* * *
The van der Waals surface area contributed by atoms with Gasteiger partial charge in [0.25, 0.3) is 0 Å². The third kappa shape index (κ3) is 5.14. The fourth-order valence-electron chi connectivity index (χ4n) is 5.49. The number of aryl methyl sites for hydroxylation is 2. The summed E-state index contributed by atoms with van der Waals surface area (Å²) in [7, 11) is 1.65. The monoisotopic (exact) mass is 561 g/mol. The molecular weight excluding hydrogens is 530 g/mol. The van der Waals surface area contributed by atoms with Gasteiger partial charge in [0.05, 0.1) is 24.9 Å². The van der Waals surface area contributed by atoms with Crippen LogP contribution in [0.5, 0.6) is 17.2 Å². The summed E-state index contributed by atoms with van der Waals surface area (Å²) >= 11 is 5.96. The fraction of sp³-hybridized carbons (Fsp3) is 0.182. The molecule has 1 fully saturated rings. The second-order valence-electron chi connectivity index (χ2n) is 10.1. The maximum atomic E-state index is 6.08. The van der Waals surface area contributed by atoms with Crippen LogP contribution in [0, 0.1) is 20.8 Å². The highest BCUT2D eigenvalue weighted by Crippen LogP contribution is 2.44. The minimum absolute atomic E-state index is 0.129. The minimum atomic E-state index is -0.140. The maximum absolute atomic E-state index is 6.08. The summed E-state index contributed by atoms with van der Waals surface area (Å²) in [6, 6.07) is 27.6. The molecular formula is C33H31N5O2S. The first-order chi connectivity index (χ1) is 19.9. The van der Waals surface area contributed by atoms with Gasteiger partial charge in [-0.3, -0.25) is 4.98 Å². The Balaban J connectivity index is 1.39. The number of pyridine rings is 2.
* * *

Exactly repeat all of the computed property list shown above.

The van der Waals surface area contributed by atoms with Gasteiger partial charge in [0.25, 0.3) is 0 Å². The third kappa shape index (κ3) is 5.14. The fourth-order valence-electron chi connectivity index (χ4n) is 5.49. The number of aryl methyl sites for hydroxylation is 2. The summed E-state index contributed by atoms with van der Waals surface area (Å²) in [7, 11) is 1.65. The monoisotopic (exact) mass is 561 g/mol. The molecular weight excluding hydrogens is 530 g/mol. The van der Waals surface area contributed by atoms with Gasteiger partial charge in [0.05, 0.1) is 24.9 Å². The van der Waals surface area contributed by atoms with Crippen LogP contribution in [0.5, 0.6) is 17.2 Å². The summed E-state index contributed by atoms with van der Waals surface area (Å²) >= 11 is 5.96. The fraction of sp³-hybridized carbons (Fsp3) is 0.182. The molecule has 1 fully saturated rings. The second-order valence-electron chi connectivity index (χ2n) is 10.1. The maximum atomic E-state index is 6.08. The van der Waals surface area contributed by atoms with Crippen LogP contribution in [0, 0.1) is 20.8 Å². The highest BCUT2D eigenvalue weighted by Crippen LogP contribution is 2.44. The minimum absolute atomic E-state index is 0.129. The minimum atomic E-state index is -0.140. The maximum absolute atomic E-state index is 6.08. The summed E-state index contributed by atoms with van der Waals surface area (Å²) in [6, 6.07) is 27.6. The molecular formula is C33H31N5O2S. The first-order chi connectivity index (χ1) is 19.9. The van der Waals surface area contributed by atoms with Gasteiger partial charge in [-0.3, -0.25) is 4.98 Å². The Balaban J connectivity index is 1.39. The number of pyridine rings is 2.